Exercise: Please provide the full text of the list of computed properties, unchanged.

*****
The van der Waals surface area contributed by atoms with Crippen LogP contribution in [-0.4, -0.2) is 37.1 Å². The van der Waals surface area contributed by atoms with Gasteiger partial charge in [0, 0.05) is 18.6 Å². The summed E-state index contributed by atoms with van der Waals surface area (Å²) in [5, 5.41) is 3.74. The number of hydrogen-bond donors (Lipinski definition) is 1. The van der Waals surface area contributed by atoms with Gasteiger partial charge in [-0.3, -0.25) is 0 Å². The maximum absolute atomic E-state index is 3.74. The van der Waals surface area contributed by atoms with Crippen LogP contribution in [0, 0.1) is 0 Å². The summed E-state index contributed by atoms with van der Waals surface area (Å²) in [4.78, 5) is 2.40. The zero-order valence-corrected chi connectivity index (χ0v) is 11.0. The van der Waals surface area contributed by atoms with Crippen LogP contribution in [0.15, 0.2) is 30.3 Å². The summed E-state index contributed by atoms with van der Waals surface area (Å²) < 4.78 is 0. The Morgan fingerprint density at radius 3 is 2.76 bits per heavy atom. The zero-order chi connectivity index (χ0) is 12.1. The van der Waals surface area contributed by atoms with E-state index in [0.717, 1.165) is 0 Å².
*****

The van der Waals surface area contributed by atoms with Crippen LogP contribution in [-0.4, -0.2) is 37.1 Å². The van der Waals surface area contributed by atoms with Gasteiger partial charge in [0, 0.05) is 18.6 Å². The summed E-state index contributed by atoms with van der Waals surface area (Å²) in [5, 5.41) is 3.74. The number of hydrogen-bond donors (Lipinski definition) is 1. The van der Waals surface area contributed by atoms with Gasteiger partial charge in [-0.3, -0.25) is 0 Å². The maximum absolute atomic E-state index is 3.74. The van der Waals surface area contributed by atoms with Crippen LogP contribution in [0, 0.1) is 0 Å². The summed E-state index contributed by atoms with van der Waals surface area (Å²) in [4.78, 5) is 2.40. The zero-order valence-corrected chi connectivity index (χ0v) is 11.0. The van der Waals surface area contributed by atoms with Crippen LogP contribution in [0.15, 0.2) is 30.3 Å². The summed E-state index contributed by atoms with van der Waals surface area (Å²) < 4.78 is 0. The Morgan fingerprint density at radius 3 is 2.76 bits per heavy atom. The zero-order chi connectivity index (χ0) is 12.1. The van der Waals surface area contributed by atoms with E-state index in [0.717, 1.165) is 0 Å².